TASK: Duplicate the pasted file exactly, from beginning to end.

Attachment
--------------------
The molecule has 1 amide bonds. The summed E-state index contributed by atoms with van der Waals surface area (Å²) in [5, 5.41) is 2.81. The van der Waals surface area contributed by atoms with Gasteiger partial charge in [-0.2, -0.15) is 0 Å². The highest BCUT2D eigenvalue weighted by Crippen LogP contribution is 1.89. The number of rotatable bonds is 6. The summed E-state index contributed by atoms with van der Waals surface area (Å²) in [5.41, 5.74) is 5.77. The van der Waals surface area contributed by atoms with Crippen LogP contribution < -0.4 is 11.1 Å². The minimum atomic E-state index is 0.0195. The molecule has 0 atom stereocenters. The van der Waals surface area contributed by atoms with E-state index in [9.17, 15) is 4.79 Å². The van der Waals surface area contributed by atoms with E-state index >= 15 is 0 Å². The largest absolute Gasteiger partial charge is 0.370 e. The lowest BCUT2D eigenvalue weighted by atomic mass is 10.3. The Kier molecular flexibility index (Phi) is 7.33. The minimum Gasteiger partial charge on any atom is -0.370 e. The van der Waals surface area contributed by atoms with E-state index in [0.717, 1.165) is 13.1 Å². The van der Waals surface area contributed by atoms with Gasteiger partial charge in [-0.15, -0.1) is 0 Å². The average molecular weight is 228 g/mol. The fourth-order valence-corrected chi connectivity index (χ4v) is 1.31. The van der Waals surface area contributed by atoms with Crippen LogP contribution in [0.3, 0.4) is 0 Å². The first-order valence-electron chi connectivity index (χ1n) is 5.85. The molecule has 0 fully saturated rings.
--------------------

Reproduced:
The molecule has 1 amide bonds. The summed E-state index contributed by atoms with van der Waals surface area (Å²) in [5, 5.41) is 2.81. The van der Waals surface area contributed by atoms with Gasteiger partial charge in [-0.2, -0.15) is 0 Å². The highest BCUT2D eigenvalue weighted by Crippen LogP contribution is 1.89. The number of rotatable bonds is 6. The summed E-state index contributed by atoms with van der Waals surface area (Å²) in [5.41, 5.74) is 5.77. The van der Waals surface area contributed by atoms with Crippen LogP contribution < -0.4 is 11.1 Å². The minimum atomic E-state index is 0.0195. The molecule has 0 atom stereocenters. The van der Waals surface area contributed by atoms with E-state index in [9.17, 15) is 4.79 Å². The van der Waals surface area contributed by atoms with E-state index >= 15 is 0 Å². The largest absolute Gasteiger partial charge is 0.370 e. The lowest BCUT2D eigenvalue weighted by atomic mass is 10.3. The Kier molecular flexibility index (Phi) is 7.33. The minimum Gasteiger partial charge on any atom is -0.370 e. The van der Waals surface area contributed by atoms with E-state index in [0.717, 1.165) is 13.1 Å². The van der Waals surface area contributed by atoms with Gasteiger partial charge in [-0.15, -0.1) is 0 Å². The average molecular weight is 228 g/mol. The fourth-order valence-corrected chi connectivity index (χ4v) is 1.31. The van der Waals surface area contributed by atoms with Crippen LogP contribution in [0.3, 0.4) is 0 Å². The first-order valence-electron chi connectivity index (χ1n) is 5.85. The molecule has 0 fully saturated rings.